Wednesday, May 27, 2015

Outrage II: The Unredeemed

We have discussed elsewhere the theory of outrage, as well as that of moral panic. Today, however, we have the ugly privilege of witnessing both in action, as the world turns its ungenerous back on the Duggar family.

Thursday, May 21, 2015

From Feivel to Faisal

Occasionally one is freshly overtaken by gratitude for the internet –more specifically, for the wonderfully strange things that one can find out about – and then see for oneself – under its auspices. The knowledge that beloved animator Don Bluth made a 2009 propaganda short for the nationalized Saudi oil company, Aramco, is one of these cases. (Is “gratitude” really the right word?  Yes – it is. I am in fact grateful for this knowledge, in spite of myself.) Allow me to fill in some background, and the means by which I came to learn this.

Saturday, May 16, 2015

They Decided to Kill Him

Dzhokar Tsarnaev planted a bomb behind an eight-year-old boy, Martin Richard, which killed him and tore his body to pieces. He murdered a Chinese graduate student, Lu Lingxi, who was 23 years old. He killed a 29-year-old woman, Krystle Marie Campbell, who managed a restaurant in Medford. He shot a police officer, Sean Collier, who was 27, while he was sitting in a parked patrol car. As far as his intentions went, he evidently meant to kill a great many others as well – the radius of the explosions was so large that the Tsarnaevs' bombs injured more than 260 people.

Dzhokar did these things at 19—one year over the age of majority set by our law. He was a teenager. If his sentence is not reduced or overturned by some process of appeal or clemency, he will be killed by the state. How they will specifically manage to do this is a matter of some debate. If they can find the usual lethal injection drugs, they will put him under general anesthetic, then paralyze his body, then stop his heart from beating. Given the increasing difficulty of obtaining these drugs, however, due to the global revulsion against the American use of the death penalty and the refusal of many companies to supply chemicals that will enable it or be associated with it, Tsarnaev may instead be knocked out by a less effective painkiller, midazolam, which may cause him to wake into consciousness at a later stage of the process—perhaps after he has been paralyzed, meaning that he would experience the incomprehensible hell of feeling himself dying of poison without being able to fill his lungs to call out, or move any part of his body. To die while awake and conscious from potassium chloride – the last, fully lethal component of the executioner’s cocktail – has been compared by members of the US Supreme Court to being “burned alive from the inside.”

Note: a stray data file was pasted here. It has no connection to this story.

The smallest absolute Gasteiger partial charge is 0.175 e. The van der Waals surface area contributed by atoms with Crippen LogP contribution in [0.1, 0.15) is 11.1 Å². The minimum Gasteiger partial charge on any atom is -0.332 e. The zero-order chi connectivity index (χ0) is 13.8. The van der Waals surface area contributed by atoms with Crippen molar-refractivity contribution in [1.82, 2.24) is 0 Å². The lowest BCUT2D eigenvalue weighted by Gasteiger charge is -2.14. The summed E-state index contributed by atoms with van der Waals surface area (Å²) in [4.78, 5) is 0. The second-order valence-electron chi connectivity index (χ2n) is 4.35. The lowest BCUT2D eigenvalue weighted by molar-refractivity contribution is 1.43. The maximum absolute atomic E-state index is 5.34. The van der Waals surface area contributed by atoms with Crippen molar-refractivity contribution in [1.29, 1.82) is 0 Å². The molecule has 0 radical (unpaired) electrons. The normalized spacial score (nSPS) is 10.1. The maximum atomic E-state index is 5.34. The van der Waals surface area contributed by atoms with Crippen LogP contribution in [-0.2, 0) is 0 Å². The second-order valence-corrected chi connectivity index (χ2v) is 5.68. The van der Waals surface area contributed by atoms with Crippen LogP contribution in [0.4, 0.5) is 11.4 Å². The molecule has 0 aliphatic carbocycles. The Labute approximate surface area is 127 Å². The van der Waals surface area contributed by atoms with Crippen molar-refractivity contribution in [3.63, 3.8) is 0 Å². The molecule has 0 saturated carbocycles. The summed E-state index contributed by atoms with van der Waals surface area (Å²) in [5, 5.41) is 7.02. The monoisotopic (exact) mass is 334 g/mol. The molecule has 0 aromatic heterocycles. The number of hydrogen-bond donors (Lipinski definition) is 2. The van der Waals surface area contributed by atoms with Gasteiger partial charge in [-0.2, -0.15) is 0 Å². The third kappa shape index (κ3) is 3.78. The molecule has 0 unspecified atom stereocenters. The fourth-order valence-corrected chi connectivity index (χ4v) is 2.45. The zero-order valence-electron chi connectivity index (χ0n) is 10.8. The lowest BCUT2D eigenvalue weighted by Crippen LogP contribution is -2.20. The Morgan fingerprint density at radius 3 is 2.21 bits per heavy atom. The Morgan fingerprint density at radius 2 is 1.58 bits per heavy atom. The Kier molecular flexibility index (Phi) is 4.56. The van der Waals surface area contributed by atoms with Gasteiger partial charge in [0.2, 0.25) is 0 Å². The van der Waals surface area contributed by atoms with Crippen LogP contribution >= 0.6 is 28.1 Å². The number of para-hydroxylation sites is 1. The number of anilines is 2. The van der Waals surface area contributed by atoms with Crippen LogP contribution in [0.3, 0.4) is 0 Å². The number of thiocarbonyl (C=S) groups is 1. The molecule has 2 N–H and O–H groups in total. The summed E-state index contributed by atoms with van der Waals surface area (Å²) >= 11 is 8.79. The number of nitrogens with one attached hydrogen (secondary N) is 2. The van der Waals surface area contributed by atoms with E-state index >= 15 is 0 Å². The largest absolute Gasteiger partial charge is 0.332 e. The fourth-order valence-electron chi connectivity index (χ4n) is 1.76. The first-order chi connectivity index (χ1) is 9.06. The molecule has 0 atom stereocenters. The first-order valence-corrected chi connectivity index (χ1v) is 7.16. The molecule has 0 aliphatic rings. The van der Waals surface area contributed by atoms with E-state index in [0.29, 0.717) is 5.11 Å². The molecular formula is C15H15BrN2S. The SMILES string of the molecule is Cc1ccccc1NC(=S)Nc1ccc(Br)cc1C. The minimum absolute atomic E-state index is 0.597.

Friday, May 15, 2015

Outrage

NPR had a story on today that jogged my memory about a social media fiasco from last year I had since forgotten: the fate of Justine Sacco. If the name is not familiar to you, the story will be. She was the woman who posted an immensely ill-judged Tweet about AIDS, from one side of a transatlantic flight to Africa, and emerged on the other side of it to realize that her entire life had been upended as a result. The original remark-- which was stupid, as she confessed time and again afterward -- was meant to be parody of what a bigoted and foolish person might say upon going to Africa, and it ended with a notorious line implying that white people can't get AIDS. (Do you remember Justine now?) This joke landed on the web about as rudely and uncomfortably as Sacco did on the tarmac in South Africa, where she abruptly learned, once she was allowed to reboot her personal electronic devices, that in the past few hours people all over the world had come to despise her -- that she had been fired from her job -- and that nothing would ever be the same.

Monday, May 4, 2015

The Debt

“This is the debt I pay / Just for one riotous day / Years of regret and grief, / Sorrow without relief.”
Such is the opening stanza of Paul Laurence Dunbar’s “The Debt.” Reading this short cry of the heart, first published in 1903, one does not know what the crime is for which the narrator bears this guilt, nor the nature of the penalty he must endure – an unwanted pregnancy? A jail term? A financial obligation in a more literal sense? All we know is that the guilt is real -- the narrator does not entirely exculpate himself, and the mistake of that one “riotous day” seems to have been a genuine one. But the last small protest of his self-compassion is to insist that this crime, whatever it was, ought not to be entirely inexpiable. The debt ought eventually to be forgiven. That it has accumulated instead past all proportion, past all reasoning, is a violation of justice. “Slight was the thing I bought, / Small was the debt I thought, / Poor was the loan at best — / God! but the interest!”